Girlfriend- Playwright Natesha Somasundaram
Writer Natesha Somasundaram joins Rod and Trisha to talk about Girlfrind –
New Ghosts Theatre Company & the IGNITE Collective are thrilled to present the world premiere of girl friend, a new work by Green Room Award nominee and resident playwright Natesha Somasundaram, playing at Belvoir Street Theatre from the 18th March to the 4th April, 2020.
Presented as part of Belvoir’s acclaimed 25a season, girl friend is inspired by the 1997 murder of university student Joe Cinque in Canberra.
Everyone does a bad thing now and then. Madhavi Rao did one of the worst things of all. The real life accomplice to Joe Cinque’s murder, Madhavi managed to slip through several legal loopholes and come out completely unscathed. Where she is (and who she is now) is anyone’s guess.
girl friend is a darkly hilarious traipse into what happens to the best of us, when we become the worst of us.
“Like a lot of people, I’m obsessed with true crime. The banality of it, the dramatics of it, the too-close-to-home-ness of it. This case struck me so deeply because these women murderers grew up in wildly identical circumstances to myself. Questions began to bubble at the back of my mind: how far away am I from becoming these women, really? What does it actually take for someone to throw their moral compass completely out the window? Could I set this entire thing in a supermarket and make it a comedy?” said Somasundaram.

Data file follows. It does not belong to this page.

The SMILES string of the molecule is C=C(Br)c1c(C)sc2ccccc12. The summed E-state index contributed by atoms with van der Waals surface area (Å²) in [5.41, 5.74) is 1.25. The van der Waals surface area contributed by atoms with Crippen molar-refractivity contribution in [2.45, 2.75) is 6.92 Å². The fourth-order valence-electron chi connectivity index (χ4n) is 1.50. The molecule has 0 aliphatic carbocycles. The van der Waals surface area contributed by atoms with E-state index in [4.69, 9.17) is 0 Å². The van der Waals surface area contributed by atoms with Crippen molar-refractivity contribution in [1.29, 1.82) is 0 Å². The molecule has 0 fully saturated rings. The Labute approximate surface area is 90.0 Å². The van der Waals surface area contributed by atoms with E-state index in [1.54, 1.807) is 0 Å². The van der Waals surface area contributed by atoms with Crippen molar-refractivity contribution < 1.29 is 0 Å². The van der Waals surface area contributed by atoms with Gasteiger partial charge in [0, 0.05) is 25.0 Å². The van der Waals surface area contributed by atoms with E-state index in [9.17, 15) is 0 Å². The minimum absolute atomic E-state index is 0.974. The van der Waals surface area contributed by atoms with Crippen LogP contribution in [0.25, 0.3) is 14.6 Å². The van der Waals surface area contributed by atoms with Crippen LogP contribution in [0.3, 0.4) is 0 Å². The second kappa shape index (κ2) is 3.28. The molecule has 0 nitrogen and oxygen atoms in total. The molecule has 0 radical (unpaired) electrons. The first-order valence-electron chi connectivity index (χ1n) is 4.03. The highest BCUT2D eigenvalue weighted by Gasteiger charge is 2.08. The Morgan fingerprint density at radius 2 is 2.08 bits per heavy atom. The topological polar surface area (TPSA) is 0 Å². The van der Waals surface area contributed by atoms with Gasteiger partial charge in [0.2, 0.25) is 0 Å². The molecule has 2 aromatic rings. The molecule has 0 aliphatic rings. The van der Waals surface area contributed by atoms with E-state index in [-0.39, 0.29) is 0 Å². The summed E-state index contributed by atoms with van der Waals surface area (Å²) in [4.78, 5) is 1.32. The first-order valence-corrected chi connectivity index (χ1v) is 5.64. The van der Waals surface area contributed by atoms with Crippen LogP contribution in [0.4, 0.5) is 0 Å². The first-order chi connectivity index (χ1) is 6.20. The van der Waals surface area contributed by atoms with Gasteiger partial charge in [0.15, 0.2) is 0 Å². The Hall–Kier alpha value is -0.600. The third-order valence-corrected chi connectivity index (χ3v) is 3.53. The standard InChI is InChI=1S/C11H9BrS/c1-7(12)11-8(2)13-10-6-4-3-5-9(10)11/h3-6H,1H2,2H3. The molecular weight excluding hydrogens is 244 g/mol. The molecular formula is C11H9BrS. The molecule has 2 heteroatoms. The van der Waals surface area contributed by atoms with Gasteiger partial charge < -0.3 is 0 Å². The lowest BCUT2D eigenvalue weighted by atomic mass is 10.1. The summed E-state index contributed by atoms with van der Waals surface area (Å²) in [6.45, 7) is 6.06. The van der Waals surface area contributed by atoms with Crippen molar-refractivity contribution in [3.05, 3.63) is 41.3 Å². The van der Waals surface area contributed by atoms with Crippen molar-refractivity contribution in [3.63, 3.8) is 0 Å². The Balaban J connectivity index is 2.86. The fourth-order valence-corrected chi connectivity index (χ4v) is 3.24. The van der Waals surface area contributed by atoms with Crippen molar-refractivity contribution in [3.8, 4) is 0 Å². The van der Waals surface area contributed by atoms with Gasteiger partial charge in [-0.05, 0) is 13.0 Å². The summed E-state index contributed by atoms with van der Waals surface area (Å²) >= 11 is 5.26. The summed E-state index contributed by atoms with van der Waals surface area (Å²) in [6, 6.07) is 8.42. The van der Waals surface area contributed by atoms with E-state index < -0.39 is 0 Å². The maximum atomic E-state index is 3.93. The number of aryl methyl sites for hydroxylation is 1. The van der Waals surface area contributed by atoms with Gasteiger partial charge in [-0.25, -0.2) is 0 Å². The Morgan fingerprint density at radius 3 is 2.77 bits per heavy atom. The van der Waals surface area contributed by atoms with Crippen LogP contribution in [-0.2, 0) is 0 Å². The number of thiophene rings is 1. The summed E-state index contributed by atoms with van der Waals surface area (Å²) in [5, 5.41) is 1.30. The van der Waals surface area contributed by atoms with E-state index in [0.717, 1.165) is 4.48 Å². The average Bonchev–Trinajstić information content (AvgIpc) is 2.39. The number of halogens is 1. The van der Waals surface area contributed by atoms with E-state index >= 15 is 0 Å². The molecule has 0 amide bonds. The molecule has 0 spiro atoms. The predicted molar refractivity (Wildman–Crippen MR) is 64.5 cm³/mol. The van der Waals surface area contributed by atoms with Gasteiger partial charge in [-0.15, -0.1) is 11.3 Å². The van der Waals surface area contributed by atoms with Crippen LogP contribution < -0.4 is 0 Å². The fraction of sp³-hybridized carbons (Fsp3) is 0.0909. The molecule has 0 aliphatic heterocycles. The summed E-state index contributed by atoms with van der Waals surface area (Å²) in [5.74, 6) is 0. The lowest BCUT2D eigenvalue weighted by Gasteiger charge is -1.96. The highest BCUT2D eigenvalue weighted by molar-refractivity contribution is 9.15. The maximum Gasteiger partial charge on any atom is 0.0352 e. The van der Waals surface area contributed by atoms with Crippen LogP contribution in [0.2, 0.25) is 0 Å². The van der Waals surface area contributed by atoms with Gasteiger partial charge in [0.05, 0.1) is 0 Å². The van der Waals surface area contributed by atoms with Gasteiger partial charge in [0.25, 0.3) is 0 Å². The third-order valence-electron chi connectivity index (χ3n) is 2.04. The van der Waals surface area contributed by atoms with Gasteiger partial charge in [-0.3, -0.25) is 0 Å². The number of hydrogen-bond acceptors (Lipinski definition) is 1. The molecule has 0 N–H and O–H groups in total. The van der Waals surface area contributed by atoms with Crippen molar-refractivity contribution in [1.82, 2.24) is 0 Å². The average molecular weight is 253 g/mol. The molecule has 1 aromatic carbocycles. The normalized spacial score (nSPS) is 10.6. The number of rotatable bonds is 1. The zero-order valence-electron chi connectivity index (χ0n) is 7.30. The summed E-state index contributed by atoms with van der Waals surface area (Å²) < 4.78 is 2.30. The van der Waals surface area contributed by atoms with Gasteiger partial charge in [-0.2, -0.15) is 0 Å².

An intensely covered news story at the time, the bizarre circumstances surrounding the murder have inspired many artists in the form of books, theatrical plays and film. All of these works have been authored by Caucasian writers, often inexplicably erasing or sidelining both murderer Anu Singh and Madhavi’s cultural background (Indian-Australian), and its potential relationship to their behaviour.
“Whilst I am deeply unsettled by domestic violence, I am also deeply unsettled by the strangeness of cultural erasure in dissecting crime. The public, creative and commercial response to the crime, more-so than the crime itself, certainly speaks worlds about the internal state of a community.”